Design, synthesis and biological evaluation of heparan sulfate fragments analogs (or derivatives) as human endosulfatatases inhibitors

Session: 
S7.1 Synthetic glycomimetic glycosidase inhibitors
Code: 
OL7.1.4
Location (hall): 
Glucose
Start/end time: 
Wednesday, July 3, 2019 - 12:30 to 12:45
Pauline
Quellier

Pauline Quellier1, Jérôme Hénault1, Maxime Mock-Joubert1, Aurélien Alix1, Romain Vivès2, David Bonnaffé1, Christine Le Narvor1

1Paris Saclay - ICMMO, Orsay, France, 2IBS, Grenoble, France

Heparan Sulfate proteoglycans (HSPGs) interact with many proteins, especially growth factors or cytokines via specific sulfation patterns. They can be remodeled in the pericellular space by a novel class of extracellular enzymes, the Endosulfatases (HSulf 1 and 2), which selectively remove the 6-O-sulfate groups from glucosamine residues within the HSPGs chains [1-2]. HSulfs expression/production is deregulated in many human cancers including breast, lung, ovarian and hepatocarcinoma [3-4]. Thus, this family of enzymes represents an interesting therapeutic target.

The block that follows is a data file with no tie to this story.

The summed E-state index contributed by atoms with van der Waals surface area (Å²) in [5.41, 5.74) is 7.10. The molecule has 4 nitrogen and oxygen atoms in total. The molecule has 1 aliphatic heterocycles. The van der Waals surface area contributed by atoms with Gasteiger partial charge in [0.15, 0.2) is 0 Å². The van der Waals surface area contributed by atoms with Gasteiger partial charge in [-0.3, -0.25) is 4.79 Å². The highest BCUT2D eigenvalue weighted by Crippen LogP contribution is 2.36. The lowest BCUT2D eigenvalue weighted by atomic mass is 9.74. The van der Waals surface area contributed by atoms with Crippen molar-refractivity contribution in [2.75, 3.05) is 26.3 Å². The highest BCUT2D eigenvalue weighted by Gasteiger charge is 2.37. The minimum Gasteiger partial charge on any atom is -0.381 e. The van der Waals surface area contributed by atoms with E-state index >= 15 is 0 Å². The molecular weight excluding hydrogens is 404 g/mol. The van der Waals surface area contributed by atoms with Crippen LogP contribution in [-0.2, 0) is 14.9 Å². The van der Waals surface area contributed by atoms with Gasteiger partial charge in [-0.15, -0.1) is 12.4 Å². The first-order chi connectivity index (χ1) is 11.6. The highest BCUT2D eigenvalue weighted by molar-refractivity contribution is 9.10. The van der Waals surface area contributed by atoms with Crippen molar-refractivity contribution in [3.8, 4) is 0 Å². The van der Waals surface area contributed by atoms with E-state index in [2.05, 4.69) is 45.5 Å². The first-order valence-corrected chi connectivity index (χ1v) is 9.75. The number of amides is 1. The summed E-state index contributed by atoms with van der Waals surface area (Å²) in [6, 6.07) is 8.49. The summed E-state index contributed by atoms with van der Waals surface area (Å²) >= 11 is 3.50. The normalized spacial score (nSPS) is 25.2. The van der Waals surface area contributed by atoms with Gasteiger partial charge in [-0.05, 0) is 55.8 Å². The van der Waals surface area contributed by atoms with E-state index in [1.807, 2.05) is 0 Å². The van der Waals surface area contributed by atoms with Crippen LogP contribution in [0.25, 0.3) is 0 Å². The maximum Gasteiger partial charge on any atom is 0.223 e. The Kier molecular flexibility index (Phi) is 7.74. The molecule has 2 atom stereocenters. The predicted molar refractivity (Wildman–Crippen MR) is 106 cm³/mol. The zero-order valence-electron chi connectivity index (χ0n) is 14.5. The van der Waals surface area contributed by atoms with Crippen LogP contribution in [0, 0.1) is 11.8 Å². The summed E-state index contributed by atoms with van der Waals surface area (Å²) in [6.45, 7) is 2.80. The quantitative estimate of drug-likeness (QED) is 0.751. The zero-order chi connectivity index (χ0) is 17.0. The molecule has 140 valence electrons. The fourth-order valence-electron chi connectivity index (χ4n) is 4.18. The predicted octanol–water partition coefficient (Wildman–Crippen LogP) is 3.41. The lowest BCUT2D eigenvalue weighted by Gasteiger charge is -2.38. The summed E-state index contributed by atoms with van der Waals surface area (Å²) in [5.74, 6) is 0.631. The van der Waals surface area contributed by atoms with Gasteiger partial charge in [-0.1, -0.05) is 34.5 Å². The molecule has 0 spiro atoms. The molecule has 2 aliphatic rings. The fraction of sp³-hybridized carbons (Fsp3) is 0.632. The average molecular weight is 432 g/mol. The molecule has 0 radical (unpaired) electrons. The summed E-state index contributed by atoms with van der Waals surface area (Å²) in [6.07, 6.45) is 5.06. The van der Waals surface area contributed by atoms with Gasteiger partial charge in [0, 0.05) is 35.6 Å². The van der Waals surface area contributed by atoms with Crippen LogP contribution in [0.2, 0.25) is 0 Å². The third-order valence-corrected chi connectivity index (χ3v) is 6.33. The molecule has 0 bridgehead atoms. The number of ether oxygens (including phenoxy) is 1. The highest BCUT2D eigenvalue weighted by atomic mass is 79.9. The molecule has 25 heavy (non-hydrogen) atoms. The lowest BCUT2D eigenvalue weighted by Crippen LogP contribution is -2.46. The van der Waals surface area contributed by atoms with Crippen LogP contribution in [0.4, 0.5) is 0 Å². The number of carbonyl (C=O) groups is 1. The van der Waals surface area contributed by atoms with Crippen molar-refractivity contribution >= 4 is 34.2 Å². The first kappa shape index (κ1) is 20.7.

Most of sulfatases require a post-translational modification of a cysteine residue to a catalytically formylglycine residue to be active [5]. One of the most efficient classes of sulfatases inhibitors are sulfamate compounds. For Endosulfatases, very few molecules have been reported as inhibitors and no selectivity towards Endosulfatases was found with the most potent one [6].

 In order to increase the selectivity and to obtain an efficient inhibitor, we designed heparan sulfate fragments library bearing a 6-O-sulfamate at the non-reducing end (see figure 1). The synthesis and biological evaluation of these analogs will be presented. 

Figure 1 : Heparan sulfate fragments library bearing a 6-O-sulfamate

References: 
  1. A. Seffouh, et al, FASEB J. 2013, 23, 2431-2439, R. R. Vivès, et al, Front. Oncol. 2014, 3, 331, 1-11.
  2. M. Buono et al, Cell. Mol. Life Sci. 2010, 67, 769-780.
  3. S. Rosen et al, Expert. Opin. Ther. Targets. 2010, 14, 935-949, X. Zheng et al, Genes Chromosom. Cancer 2013, 52, 225–236.
  4. X. Zheng et al, Genes Chromosom. Cancer 2013, 52, 225–236.
  5. M. Schmid et al, Cell 1995, 82, 271-278.
  6. M. Schelwies, et al, ChemBioChem 2010, 11, 2393–2397, T. Reuillon et al, Chem. Sci., 2016,7, 2821-2826.

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